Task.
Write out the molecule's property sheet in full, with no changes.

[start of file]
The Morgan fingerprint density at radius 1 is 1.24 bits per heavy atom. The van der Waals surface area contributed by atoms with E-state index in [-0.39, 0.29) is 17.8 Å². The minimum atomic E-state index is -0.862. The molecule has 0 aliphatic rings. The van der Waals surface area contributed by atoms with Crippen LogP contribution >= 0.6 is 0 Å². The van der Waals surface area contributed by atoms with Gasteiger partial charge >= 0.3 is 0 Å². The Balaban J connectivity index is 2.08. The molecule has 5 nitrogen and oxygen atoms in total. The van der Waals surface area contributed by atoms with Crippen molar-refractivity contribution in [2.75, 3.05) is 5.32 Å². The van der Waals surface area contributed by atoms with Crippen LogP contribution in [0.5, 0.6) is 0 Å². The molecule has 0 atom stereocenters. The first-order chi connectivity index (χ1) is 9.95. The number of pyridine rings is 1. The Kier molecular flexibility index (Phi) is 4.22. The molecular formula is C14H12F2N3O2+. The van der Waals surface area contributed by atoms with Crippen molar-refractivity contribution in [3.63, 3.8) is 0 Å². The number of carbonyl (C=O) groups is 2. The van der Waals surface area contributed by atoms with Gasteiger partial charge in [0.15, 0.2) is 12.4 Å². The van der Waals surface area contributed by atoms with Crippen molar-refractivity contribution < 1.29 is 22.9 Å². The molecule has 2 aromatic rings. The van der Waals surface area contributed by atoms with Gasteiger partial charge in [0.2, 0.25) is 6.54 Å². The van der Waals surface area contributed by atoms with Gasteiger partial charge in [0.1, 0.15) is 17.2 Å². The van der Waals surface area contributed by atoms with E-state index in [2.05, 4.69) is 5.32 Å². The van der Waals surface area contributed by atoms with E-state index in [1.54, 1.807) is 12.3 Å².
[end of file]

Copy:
The Morgan fingerprint density at radius 1 is 1.24 bits per heavy atom. The van der Waals surface area contributed by atoms with E-state index in [-0.39, 0.29) is 17.8 Å². The minimum atomic E-state index is -0.862. The molecule has 0 aliphatic rings. The van der Waals surface area contributed by atoms with Crippen LogP contribution >= 0.6 is 0 Å². The van der Waals surface area contributed by atoms with Gasteiger partial charge >= 0.3 is 0 Å². The Balaban J connectivity index is 2.08. The molecule has 5 nitrogen and oxygen atoms in total. The van der Waals surface area contributed by atoms with Crippen molar-refractivity contribution in [2.75, 3.05) is 5.32 Å². The van der Waals surface area contributed by atoms with Crippen LogP contribution in [0.5, 0.6) is 0 Å². The molecule has 0 atom stereocenters. The first-order chi connectivity index (χ1) is 9.95. The number of pyridine rings is 1. The Kier molecular flexibility index (Phi) is 4.22. The molecular formula is C14H12F2N3O2+. The van der Waals surface area contributed by atoms with Crippen molar-refractivity contribution in [3.63, 3.8) is 0 Å². The number of carbonyl (C=O) groups is 2. The van der Waals surface area contributed by atoms with Gasteiger partial charge in [0.15, 0.2) is 12.4 Å². The van der Waals surface area contributed by atoms with Crippen molar-refractivity contribution < 1.29 is 22.9 Å². The molecule has 2 aromatic rings. The van der Waals surface area contributed by atoms with Gasteiger partial charge in [0.2, 0.25) is 6.54 Å². The van der Waals surface area contributed by atoms with Gasteiger partial charge in [0.1, 0.15) is 17.2 Å². The van der Waals surface area contributed by atoms with E-state index in [2.05, 4.69) is 5.32 Å². The van der Waals surface area contributed by atoms with E-state index in [1.54, 1.807) is 12.3 Å².